Tate Modern suspends curator after postponing Ku Klux Klan art show

Tate Modern bosses suspend curator for slamming their decision to postpone show featuring Ku Klux Klan paintings as ‘extremely patronising to viewers’

  • The Tate Modern will delay show of  Philip Guston’s work for four years
  • Guston’s work features Ku Klux Klan figures and comments on racial justice
  • Curator Mark Godfrey was suspended from gallery for criticising the decision
  • He called the decision to postpone the show ‘extremely patronising to viewers’

The Tate Modern has suspended a senior curator after he called its decision to delay a show with paintings featuring the Ku Klux Klan ‘extremely patronising to viewers’.

A touring exhibition of Philip Guston’s work, which features racial themes, was delayed by four years due to ‘the racial justice movement that started in the U.S’ following the killing of George Floyd.

After criticising the decision Mark Godfrey, formerly responsible for International Modern Art at Tate, was suspended from the gallery.

He wrote in a post to Instagram: ‘Cancelling or delaying the exhibition is probably motivated by the wish to be sensitive to the imagined reactions of particular viewers, and the fear of protest.

Guston’s work features cartoon-like Ku Klux Klan figures intended to be a comment on social and racial justice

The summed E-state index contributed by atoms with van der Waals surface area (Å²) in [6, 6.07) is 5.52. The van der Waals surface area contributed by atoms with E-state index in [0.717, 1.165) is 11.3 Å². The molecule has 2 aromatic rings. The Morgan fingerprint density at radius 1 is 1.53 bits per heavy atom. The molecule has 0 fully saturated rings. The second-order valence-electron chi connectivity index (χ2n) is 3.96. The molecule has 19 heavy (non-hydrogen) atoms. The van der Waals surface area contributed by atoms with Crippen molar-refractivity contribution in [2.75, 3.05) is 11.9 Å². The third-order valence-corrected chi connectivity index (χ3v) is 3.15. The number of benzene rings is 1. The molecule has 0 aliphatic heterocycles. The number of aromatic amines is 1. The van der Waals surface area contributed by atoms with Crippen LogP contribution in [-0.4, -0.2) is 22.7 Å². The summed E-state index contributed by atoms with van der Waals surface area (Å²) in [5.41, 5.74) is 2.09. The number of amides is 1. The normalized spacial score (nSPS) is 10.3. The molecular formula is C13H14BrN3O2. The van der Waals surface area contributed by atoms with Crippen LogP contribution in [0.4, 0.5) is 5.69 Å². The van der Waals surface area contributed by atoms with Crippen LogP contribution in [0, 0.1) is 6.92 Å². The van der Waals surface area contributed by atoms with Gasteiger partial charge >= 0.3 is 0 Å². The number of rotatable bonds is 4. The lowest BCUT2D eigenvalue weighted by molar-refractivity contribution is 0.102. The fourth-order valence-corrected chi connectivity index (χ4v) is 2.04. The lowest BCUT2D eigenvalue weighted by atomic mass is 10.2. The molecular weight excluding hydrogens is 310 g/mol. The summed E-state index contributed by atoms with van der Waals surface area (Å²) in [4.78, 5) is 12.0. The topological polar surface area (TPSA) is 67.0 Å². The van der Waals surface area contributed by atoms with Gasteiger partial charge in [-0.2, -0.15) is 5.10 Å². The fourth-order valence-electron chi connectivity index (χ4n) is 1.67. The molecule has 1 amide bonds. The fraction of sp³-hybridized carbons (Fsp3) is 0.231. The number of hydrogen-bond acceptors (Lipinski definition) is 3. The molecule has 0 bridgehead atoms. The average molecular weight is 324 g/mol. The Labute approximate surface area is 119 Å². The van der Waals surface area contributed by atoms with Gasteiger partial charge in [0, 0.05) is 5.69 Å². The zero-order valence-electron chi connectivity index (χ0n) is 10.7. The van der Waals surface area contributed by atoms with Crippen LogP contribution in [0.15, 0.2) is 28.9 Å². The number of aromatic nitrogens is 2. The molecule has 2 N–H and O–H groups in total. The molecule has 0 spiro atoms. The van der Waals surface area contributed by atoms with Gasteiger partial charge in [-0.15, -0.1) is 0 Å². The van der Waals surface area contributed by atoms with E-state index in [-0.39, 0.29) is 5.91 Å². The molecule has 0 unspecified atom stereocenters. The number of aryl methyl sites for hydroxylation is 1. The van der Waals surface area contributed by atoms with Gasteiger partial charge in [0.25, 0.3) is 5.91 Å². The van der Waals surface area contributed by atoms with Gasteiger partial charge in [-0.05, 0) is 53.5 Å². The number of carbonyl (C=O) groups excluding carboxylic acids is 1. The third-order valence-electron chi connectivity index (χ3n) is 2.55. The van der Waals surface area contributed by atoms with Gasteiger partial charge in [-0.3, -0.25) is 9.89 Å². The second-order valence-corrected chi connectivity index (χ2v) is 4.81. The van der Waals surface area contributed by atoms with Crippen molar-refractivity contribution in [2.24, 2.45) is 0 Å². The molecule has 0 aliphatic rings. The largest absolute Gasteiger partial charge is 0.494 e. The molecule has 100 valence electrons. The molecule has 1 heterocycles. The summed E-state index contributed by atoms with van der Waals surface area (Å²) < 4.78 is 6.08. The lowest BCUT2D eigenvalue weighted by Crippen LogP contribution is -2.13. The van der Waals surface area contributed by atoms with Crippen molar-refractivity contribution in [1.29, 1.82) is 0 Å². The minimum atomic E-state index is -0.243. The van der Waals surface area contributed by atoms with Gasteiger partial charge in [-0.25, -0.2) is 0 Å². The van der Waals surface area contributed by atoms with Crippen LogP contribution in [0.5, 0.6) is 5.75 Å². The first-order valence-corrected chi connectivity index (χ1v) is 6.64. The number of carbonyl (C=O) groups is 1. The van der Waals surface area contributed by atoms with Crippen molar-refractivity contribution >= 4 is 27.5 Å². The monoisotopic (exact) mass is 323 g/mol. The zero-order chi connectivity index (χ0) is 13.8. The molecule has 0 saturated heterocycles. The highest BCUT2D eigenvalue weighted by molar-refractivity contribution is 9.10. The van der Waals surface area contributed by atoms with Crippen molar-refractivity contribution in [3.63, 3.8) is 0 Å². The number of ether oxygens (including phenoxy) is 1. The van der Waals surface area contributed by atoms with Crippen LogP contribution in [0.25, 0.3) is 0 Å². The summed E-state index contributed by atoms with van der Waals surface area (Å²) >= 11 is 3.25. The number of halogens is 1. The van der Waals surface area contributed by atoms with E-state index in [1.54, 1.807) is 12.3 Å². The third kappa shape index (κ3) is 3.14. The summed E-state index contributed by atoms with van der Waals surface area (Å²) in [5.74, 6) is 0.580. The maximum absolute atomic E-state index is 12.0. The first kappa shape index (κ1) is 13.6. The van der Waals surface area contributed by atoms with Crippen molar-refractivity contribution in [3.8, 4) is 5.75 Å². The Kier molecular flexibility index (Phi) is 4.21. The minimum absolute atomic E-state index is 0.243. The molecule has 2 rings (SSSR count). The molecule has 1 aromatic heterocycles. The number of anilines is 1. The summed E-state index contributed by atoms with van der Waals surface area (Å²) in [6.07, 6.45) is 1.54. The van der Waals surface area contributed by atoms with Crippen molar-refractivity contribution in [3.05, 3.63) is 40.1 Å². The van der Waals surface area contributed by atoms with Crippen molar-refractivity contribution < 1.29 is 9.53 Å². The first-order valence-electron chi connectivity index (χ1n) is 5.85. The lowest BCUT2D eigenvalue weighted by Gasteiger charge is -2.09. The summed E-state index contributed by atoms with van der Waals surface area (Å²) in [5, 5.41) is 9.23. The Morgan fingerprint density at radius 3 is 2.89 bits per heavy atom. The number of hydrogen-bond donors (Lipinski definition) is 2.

‘However, it is extremely patronising to viewers, who are assumed not to be able to appreciate the nuance and politics of Guston’s works.

‘By cancelling or delaying, a message is sent out that the institutions ‘get’ Guston’s Klan paintings, but do not trust their audiences.’ 

Frances Morris, Director of the Tate Modern, said in a joint statement with five other institutions: ‘The world we live in is very different from the one in which we first began to collaborate on this project five years ago.’

The statement read: ‘We are postponing the exhibition until a time at which we think that the powerful message of social and racial justice that is at the centre of Philip Guston’s work can be more clearly interpreted.’

After criticising the decision Mark Godfrey, formerly responsible for International Modern Art at Tate, was suspended from the gallery

It added: ‘The racial justice movement that started in the U.S. and radiated to countries around the world, in addition to challenges of a global health crisis, have led us to pause.

‘As museum directors, we have a responsibility to meet the very real urgencies of the moment. We feel it is necessary to reframe our programming and, in this case, step back, and bring in additional perspectives and voices to shape how we present Guston’s work to our public. That process will take time.

‘Collectively and individually, we remain committed to Philip Guston and his work. We plan to rebuild the retrospective with time to reconsider the many important issues the work raises.’

Frances Morris, Director of the Tate Modern, said: ‘The world we live in is very different from the one in which we first began to collaborate on this project five years ago.’ 

A ‘reconsidered’ Guston exhibition is planned for 2024, featuring 195 pieces from 40 different collections.

Guston’s work features cartoon-like Ku Klux Klan figures intended to be a comment on social and racial justice.

Sources have told The Art Newspaper that Godfrey is likely to return to his job after the suspension period.      

Mark Godfrey and The Tate Modern have been contacted for comment.  

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